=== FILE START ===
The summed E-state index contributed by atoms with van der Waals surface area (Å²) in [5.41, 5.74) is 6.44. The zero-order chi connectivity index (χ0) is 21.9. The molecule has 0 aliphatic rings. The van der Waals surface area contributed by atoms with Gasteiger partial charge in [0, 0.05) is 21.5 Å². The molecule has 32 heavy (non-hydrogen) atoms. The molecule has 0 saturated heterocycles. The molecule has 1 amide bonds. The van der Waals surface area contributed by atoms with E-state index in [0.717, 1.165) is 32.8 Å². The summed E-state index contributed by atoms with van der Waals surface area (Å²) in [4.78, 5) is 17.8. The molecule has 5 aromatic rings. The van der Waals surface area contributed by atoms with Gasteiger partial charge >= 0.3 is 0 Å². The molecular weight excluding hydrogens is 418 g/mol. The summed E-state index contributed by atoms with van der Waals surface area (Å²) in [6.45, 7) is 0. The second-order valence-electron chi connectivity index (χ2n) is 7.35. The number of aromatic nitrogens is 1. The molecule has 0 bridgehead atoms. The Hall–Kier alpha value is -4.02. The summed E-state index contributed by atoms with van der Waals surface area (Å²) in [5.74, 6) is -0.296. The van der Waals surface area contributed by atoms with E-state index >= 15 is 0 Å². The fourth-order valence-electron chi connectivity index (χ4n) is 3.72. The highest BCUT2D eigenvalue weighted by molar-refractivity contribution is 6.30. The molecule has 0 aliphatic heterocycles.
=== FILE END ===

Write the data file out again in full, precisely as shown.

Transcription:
The summed E-state index contributed by atoms with van der Waals surface area (Å²) in [5.41, 5.74) is 6.44. The zero-order chi connectivity index (χ0) is 21.9. The molecule has 0 aliphatic rings. The van der Waals surface area contributed by atoms with Gasteiger partial charge in [0, 0.05) is 21.5 Å². The molecule has 32 heavy (non-hydrogen) atoms. The molecule has 0 saturated heterocycles. The molecule has 1 amide bonds. The van der Waals surface area contributed by atoms with E-state index in [0.717, 1.165) is 32.8 Å². The summed E-state index contributed by atoms with van der Waals surface area (Å²) in [4.78, 5) is 17.8. The molecule has 5 aromatic rings. The van der Waals surface area contributed by atoms with Gasteiger partial charge >= 0.3 is 0 Å². The molecular weight excluding hydrogens is 418 g/mol. The summed E-state index contributed by atoms with van der Waals surface area (Å²) in [6.45, 7) is 0. The second-order valence-electron chi connectivity index (χ2n) is 7.35. The number of aromatic nitrogens is 1. The molecule has 0 bridgehead atoms. The Hall–Kier alpha value is -4.02. The summed E-state index contributed by atoms with van der Waals surface area (Å²) in [5.74, 6) is -0.296. The van der Waals surface area contributed by atoms with E-state index >= 15 is 0 Å². The fourth-order valence-electron chi connectivity index (χ4n) is 3.72. The highest BCUT2D eigenvalue weighted by molar-refractivity contribution is 6.30. The molecule has 0 aliphatic heterocycles.